It's easy to assume that yoga is simply a fashionable pastime for celebrities who hanker to contort their bodies into weird shapes.
Lawyer Jonathan Sattin was certainly sceptical about the ancient Eastern practice and initially dismissed it after buying a book on the subject but getting no further than the contents page.
Although worried about his health and stress levels, the only action he took was having an occasional herbal tea and relying on regular games of football to flush out toxins from drinking 14 mugs of coffee and smoking 40 cigarettes a day.
All that changed the day he was persuaded to go to a yoga class.
"I knew somehow on that first class that yoga was the key. I began practising once a week and slowly, without my noticing, my life began to change," says Sattin, co-author with Victoria Woodhall of Everyone Try Yoga: Finding Your Yoga Fit.
"I didn't suddenly give up being a lawyer - that came later - neither did I shave my head. And I still worried about my stress, but instinctively I knew I was doing something good and that yoga was a pretty effective detox.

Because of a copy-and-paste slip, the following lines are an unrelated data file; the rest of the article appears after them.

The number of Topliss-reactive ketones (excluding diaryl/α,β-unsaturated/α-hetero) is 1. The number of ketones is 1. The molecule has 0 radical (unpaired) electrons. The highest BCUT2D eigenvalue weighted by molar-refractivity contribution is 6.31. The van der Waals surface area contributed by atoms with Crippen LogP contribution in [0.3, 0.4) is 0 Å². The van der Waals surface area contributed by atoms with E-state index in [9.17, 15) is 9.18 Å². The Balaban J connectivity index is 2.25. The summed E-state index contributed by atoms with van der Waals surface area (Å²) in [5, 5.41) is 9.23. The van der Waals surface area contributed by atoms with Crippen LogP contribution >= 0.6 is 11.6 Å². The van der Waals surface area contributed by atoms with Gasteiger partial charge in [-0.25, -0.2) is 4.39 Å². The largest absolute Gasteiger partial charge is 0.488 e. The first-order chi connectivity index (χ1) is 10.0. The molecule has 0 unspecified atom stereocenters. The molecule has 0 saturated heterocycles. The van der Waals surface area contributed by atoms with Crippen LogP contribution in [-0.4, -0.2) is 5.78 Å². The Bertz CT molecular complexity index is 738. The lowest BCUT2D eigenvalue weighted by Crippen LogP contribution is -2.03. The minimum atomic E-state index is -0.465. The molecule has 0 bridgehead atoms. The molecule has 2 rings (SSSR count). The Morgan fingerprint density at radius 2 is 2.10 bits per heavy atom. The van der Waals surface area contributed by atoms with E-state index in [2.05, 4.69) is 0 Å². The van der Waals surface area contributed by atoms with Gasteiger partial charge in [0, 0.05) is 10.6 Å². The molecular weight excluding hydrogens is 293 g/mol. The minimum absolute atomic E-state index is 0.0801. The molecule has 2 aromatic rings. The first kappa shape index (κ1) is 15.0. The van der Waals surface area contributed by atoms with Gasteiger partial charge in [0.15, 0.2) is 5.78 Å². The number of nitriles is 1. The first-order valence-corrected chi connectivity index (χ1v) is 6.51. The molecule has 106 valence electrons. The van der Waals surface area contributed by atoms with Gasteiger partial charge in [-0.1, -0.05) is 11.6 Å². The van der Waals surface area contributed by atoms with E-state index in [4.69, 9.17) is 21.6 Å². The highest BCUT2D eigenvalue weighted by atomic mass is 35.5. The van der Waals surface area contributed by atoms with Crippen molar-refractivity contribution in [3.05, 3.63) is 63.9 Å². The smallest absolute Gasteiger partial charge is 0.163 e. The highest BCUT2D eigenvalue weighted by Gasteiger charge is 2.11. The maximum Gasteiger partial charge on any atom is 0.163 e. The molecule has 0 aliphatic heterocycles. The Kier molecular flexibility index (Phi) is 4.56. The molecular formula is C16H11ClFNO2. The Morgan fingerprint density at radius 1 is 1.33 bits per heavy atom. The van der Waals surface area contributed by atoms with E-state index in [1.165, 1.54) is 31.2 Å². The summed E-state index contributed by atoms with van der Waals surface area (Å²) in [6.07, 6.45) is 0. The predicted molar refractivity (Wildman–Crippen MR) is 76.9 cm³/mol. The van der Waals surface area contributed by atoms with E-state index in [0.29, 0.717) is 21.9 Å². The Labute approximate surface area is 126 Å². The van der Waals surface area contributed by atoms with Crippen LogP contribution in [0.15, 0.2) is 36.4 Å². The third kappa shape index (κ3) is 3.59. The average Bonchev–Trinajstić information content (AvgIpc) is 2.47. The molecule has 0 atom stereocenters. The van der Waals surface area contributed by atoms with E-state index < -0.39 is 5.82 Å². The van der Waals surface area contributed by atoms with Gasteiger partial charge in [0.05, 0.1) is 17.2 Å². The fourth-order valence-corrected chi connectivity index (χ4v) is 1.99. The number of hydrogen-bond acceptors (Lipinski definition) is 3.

"There were times when I sweated so much in a class that I could almost feel the nicotine coming through my skin.
"Within weeks, I'd given up cigarettes and coffee. I felt sharper and more focused and I started feeling able to trust my instincts as a lawyer."
Finally, 12 years ago, he set up the renowned Triyoga, which has four centres in London and a mission to enable people to find an easy entry into yoga.
"I wanted to dispel the illusion about who could practise yoga," he says.
"You don't need to be a supple, size six, 25-year-old female who eats tofu. It's for everyone - including the stressed-out parents, the desk-bound workers, and those who play sports but paradoxically can't touch their toes."
The book, accompanied by a DVD, gives a guide to the myriad different yoga styles, from fast-paced Ashtanga yoga, to Bikram, as well as its many more gentler forms.